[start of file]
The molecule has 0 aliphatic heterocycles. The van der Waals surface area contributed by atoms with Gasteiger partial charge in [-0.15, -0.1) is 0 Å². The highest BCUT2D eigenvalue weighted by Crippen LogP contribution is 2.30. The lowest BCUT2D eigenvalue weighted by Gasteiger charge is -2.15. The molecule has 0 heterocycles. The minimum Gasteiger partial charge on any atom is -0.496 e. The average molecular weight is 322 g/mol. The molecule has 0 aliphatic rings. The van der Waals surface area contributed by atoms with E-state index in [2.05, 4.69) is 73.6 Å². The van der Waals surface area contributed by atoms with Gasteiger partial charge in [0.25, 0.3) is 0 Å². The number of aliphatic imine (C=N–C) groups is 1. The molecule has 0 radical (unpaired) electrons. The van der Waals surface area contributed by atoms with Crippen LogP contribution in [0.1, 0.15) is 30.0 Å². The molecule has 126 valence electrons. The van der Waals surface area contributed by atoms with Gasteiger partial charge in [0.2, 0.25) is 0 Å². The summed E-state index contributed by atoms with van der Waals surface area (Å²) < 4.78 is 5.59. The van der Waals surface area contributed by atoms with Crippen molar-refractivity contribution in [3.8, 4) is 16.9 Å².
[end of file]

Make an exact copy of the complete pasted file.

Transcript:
The molecule has 0 aliphatic heterocycles. The van der Waals surface area contributed by atoms with Gasteiger partial charge in [-0.15, -0.1) is 0 Å². The highest BCUT2D eigenvalue weighted by Crippen LogP contribution is 2.30. The lowest BCUT2D eigenvalue weighted by Gasteiger charge is -2.15. The molecule has 0 heterocycles. The minimum Gasteiger partial charge on any atom is -0.496 e. The average molecular weight is 322 g/mol. The molecule has 0 aliphatic rings. The van der Waals surface area contributed by atoms with E-state index in [2.05, 4.69) is 73.6 Å². The van der Waals surface area contributed by atoms with Gasteiger partial charge in [0.25, 0.3) is 0 Å². The number of aliphatic imine (C=N–C) groups is 1. The molecule has 0 radical (unpaired) electrons. The van der Waals surface area contributed by atoms with Crippen LogP contribution in [0.1, 0.15) is 30.0 Å². The molecule has 126 valence electrons. The van der Waals surface area contributed by atoms with Gasteiger partial charge in [0.2, 0.25) is 0 Å². The summed E-state index contributed by atoms with van der Waals surface area (Å²) < 4.78 is 5.59. The van der Waals surface area contributed by atoms with Crippen molar-refractivity contribution in [3.8, 4) is 16.9 Å².